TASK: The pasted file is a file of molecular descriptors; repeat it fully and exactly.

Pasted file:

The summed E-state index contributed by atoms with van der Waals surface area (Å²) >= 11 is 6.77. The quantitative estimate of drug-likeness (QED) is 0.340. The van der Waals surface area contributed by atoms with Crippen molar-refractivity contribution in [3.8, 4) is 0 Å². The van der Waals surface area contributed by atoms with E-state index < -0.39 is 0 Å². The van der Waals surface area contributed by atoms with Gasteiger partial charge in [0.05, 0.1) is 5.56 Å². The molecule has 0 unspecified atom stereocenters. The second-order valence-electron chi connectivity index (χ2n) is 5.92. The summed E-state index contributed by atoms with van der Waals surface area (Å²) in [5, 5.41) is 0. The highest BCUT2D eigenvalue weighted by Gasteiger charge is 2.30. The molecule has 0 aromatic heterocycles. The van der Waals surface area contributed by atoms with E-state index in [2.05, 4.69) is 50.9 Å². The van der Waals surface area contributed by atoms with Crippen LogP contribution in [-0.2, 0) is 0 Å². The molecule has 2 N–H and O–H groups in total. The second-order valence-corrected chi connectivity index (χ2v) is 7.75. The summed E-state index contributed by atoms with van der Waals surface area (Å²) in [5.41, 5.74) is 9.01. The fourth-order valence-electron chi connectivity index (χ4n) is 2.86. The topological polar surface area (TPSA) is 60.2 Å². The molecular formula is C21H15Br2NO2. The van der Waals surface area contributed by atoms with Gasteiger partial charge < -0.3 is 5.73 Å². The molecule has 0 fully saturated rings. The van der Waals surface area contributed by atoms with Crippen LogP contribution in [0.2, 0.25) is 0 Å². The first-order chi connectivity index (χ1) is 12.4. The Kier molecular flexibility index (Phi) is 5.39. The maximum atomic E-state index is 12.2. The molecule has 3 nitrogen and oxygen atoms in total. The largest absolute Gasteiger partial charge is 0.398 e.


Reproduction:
The summed E-state index contributed by atoms with van der Waals surface area (Å²) >= 11 is 6.77. The quantitative estimate of drug-likeness (QED) is 0.340. The van der Waals surface area contributed by atoms with Crippen molar-refractivity contribution in [3.8, 4) is 0 Å². The van der Waals surface area contributed by atoms with E-state index < -0.39 is 0 Å². The van der Waals surface area contributed by atoms with Gasteiger partial charge in [0.05, 0.1) is 5.56 Å². The molecule has 0 unspecified atom stereocenters. The second-order valence-electron chi connectivity index (χ2n) is 5.92. The summed E-state index contributed by atoms with van der Waals surface area (Å²) in [5, 5.41) is 0. The highest BCUT2D eigenvalue weighted by Gasteiger charge is 2.30. The molecule has 0 aromatic heterocycles. The van der Waals surface area contributed by atoms with E-state index in [2.05, 4.69) is 50.9 Å². The van der Waals surface area contributed by atoms with Crippen LogP contribution in [-0.2, 0) is 0 Å². The molecule has 2 N–H and O–H groups in total. The second-order valence-corrected chi connectivity index (χ2v) is 7.75. The summed E-state index contributed by atoms with van der Waals surface area (Å²) in [5.41, 5.74) is 9.01. The fourth-order valence-electron chi connectivity index (χ4n) is 2.86. The topological polar surface area (TPSA) is 60.2 Å². The molecular formula is C21H15Br2NO2. The van der Waals surface area contributed by atoms with Gasteiger partial charge < -0.3 is 5.73 Å². The molecule has 0 fully saturated rings. The van der Waals surface area contributed by atoms with Crippen LogP contribution in [0.2, 0.25) is 0 Å². The first-order chi connectivity index (χ1) is 12.4. The Kier molecular flexibility index (Phi) is 5.39. The maximum atomic E-state index is 12.2. The molecule has 3 nitrogen and oxygen atoms in total. The largest absolute Gasteiger partial charge is 0.398 e.